Representative Barbara Lee tried to warn us. Three days after the September 11 attacks, the California Democrat stood on the House floor and implored her colleagues to vote against a resolution that would give President George W. Bush a sweeping, open-ended authorization to use military force. “Some of us,” Lee said, should show restraint in the midst of the nation’s grieving and really consider the implications of what they were voting for.
“We must be careful not to embark on an open-ended war with neither an exit strategy nor a focused target,” Lee continued, a Cassandra cursed with being able to predict the future but not be believed by the people around her. “We cannot repeat past mistakes.”
“Some of us” turned out to be just her. The resolution, which led to Afghanistan’s invasion shortly after, passed 420-1 in the House and 98-0 in the Senate. The backlash against Lee was swift and brutal. She was harassed and received death threats to the point that she was given around-the-clock security. Her critics called her a traitor. But two decades later, as the Afghanistan government collapses following the United States’ retreat, she has been vindicated. Not that she’s glad to have been right.
The Cut spoke with Lee about her decision to vote against the resolution — which has yet to be repealed — and the main lesson she wishes we learn from our failed forever war.
Congresswoman, take me back to September 2001.
The September 11 terror attacks created a moment in time that we’ll never forget. So many people died, and so many people have permanent, lifelong injuries. So many people lost family and friends. It was a traumatic, horrific time for everyone, including myself. Wanda Green, the cousin of my chief of staff, Sandré Swanson, was on Flight 93. We had to evacuate that morning because they thought Flight 93 could come into the Capitol. She was a flight attendant, and they took the plane down in Pennsylvania.
We’re still dealing with that trauma, sadness, and grief. Back then, I didn’t believe that three days after these terrible attacks, while the country was still quite firmly mourning and angry that we should pass anything that was not thoughtful, that was not appropriate in response to the attack.
Why did you decide to vote against the resolution?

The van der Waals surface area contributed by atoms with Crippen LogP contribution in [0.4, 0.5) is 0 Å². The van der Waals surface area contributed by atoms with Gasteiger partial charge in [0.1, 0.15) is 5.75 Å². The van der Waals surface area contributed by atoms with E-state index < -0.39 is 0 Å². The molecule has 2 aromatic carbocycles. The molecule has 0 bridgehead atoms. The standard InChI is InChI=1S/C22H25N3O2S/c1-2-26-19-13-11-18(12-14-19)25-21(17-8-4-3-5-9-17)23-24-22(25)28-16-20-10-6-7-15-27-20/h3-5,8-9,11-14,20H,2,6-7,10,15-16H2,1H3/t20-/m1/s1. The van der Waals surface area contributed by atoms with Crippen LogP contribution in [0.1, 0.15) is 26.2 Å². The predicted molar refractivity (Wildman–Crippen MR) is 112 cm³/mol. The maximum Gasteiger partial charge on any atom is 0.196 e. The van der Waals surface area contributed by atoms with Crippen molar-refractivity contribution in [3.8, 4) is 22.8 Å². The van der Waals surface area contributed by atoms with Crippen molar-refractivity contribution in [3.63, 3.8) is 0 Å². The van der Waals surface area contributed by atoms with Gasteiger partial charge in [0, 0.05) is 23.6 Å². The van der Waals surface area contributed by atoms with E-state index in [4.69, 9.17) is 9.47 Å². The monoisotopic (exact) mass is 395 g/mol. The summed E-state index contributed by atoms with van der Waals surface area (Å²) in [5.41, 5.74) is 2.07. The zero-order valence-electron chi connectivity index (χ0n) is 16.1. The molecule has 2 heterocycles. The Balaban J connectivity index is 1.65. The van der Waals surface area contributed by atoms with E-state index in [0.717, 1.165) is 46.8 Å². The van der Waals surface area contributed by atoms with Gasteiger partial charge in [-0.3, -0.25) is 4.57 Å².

Believe you me, I’m not a pacifist. I do believe we must bring terrorists to justice, that we can’t allow this to happen in our country at all. It was more about, How do we do this when the country is in mourning? How can we pass an authorization that gives away Congress’s constitutional requirements to declare war and authorize the use of force?
This authorization was a blank check. It was 60 words that just gave President Bush and any future president, to this second, the authority to go to war. It was an overly broad authorization that I thought would lead to more havoc, more danger. It was not thought through; it was not debated. It was not authorization that I could support.
The Constitution required me to vote no. There was no way. My moral compass and my faith told me we had to try to find solutions that diminished the possibility of violence, even though we do have to bring those who harm us to justice. We didn’t have enough time to determine if the military actually was our only option that would do this.
My dad was a military officer. He was the first one who called me afterward and said that that was the right vote. He knew that you don’t send our troops anywhere without a clear strategy, without Congress being clear about what they’re authorizing. It was giving up our congressional responsibilities.
Why do you think you were the only one? I’m sure that some of your colleagues shared some of the same concerns at the time, but they still voted yes.
You need to talk to them or read the congressional record. [Laughs.] I always say members of Congress are also human beings. They were angry and grieving. And my sense is that at that moment, people were demanding we be unified with the president and not make this a partisan issue. The perception of Democrats going against Republicans, or a partisan fight, may have been part of it. I really don’t know. I just came to the conclusion that for me personally, I wasn’t going to cast a vote that I did not know what the outcome would have been. No one did.
What was their reaction to your vote?